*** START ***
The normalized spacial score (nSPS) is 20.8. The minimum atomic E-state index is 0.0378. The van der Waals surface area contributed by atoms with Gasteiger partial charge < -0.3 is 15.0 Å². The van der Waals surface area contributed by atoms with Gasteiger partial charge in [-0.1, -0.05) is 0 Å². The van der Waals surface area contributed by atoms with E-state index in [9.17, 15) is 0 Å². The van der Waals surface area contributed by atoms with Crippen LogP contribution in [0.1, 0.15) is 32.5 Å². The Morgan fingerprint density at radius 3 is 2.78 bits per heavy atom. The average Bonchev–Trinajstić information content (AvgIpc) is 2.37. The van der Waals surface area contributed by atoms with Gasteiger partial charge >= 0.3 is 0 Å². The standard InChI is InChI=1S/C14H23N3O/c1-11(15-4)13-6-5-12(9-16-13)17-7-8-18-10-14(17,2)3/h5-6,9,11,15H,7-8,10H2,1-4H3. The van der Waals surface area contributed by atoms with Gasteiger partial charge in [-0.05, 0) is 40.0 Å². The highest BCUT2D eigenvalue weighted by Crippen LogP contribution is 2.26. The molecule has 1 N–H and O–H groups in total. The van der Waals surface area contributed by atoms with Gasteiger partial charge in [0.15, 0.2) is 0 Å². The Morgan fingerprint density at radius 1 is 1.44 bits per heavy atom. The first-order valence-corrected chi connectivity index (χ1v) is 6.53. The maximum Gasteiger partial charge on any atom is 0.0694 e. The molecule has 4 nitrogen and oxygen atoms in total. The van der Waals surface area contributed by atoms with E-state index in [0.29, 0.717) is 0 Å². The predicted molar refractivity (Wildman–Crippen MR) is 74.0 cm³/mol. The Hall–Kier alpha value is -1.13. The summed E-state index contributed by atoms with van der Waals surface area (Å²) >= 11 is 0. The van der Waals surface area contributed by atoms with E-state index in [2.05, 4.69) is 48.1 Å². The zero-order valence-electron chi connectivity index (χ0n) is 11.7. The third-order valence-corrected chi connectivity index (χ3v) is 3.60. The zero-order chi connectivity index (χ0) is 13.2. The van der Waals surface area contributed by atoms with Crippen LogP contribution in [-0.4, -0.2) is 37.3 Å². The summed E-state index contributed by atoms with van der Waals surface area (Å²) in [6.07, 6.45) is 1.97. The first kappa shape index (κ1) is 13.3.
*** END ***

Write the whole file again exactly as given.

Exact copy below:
The normalized spacial score (nSPS) is 20.8. The minimum atomic E-state index is 0.0378. The van der Waals surface area contributed by atoms with Gasteiger partial charge < -0.3 is 15.0 Å². The van der Waals surface area contributed by atoms with Gasteiger partial charge in [-0.1, -0.05) is 0 Å². The van der Waals surface area contributed by atoms with E-state index in [9.17, 15) is 0 Å². The van der Waals surface area contributed by atoms with Crippen LogP contribution in [0.1, 0.15) is 32.5 Å². The Morgan fingerprint density at radius 3 is 2.78 bits per heavy atom. The average Bonchev–Trinajstić information content (AvgIpc) is 2.37. The van der Waals surface area contributed by atoms with Gasteiger partial charge >= 0.3 is 0 Å². The standard InChI is InChI=1S/C14H23N3O/c1-11(15-4)13-6-5-12(9-16-13)17-7-8-18-10-14(17,2)3/h5-6,9,11,15H,7-8,10H2,1-4H3. The van der Waals surface area contributed by atoms with Gasteiger partial charge in [-0.05, 0) is 40.0 Å². The highest BCUT2D eigenvalue weighted by Crippen LogP contribution is 2.26. The molecule has 1 N–H and O–H groups in total. The van der Waals surface area contributed by atoms with Gasteiger partial charge in [0.15, 0.2) is 0 Å². The Morgan fingerprint density at radius 1 is 1.44 bits per heavy atom. The first-order valence-corrected chi connectivity index (χ1v) is 6.53. The maximum Gasteiger partial charge on any atom is 0.0694 e. The molecule has 4 nitrogen and oxygen atoms in total. The van der Waals surface area contributed by atoms with E-state index in [0.29, 0.717) is 0 Å². The predicted molar refractivity (Wildman–Crippen MR) is 74.0 cm³/mol. The Hall–Kier alpha value is -1.13. The summed E-state index contributed by atoms with van der Waals surface area (Å²) >= 11 is 0. The van der Waals surface area contributed by atoms with E-state index in [2.05, 4.69) is 48.1 Å². The zero-order valence-electron chi connectivity index (χ0n) is 11.7. The third-order valence-corrected chi connectivity index (χ3v) is 3.60. The zero-order chi connectivity index (χ0) is 13.2. The van der Waals surface area contributed by atoms with Crippen LogP contribution in [-0.4, -0.2) is 37.3 Å². The summed E-state index contributed by atoms with van der Waals surface area (Å²) in [6.07, 6.45) is 1.97. The first kappa shape index (κ1) is 13.3.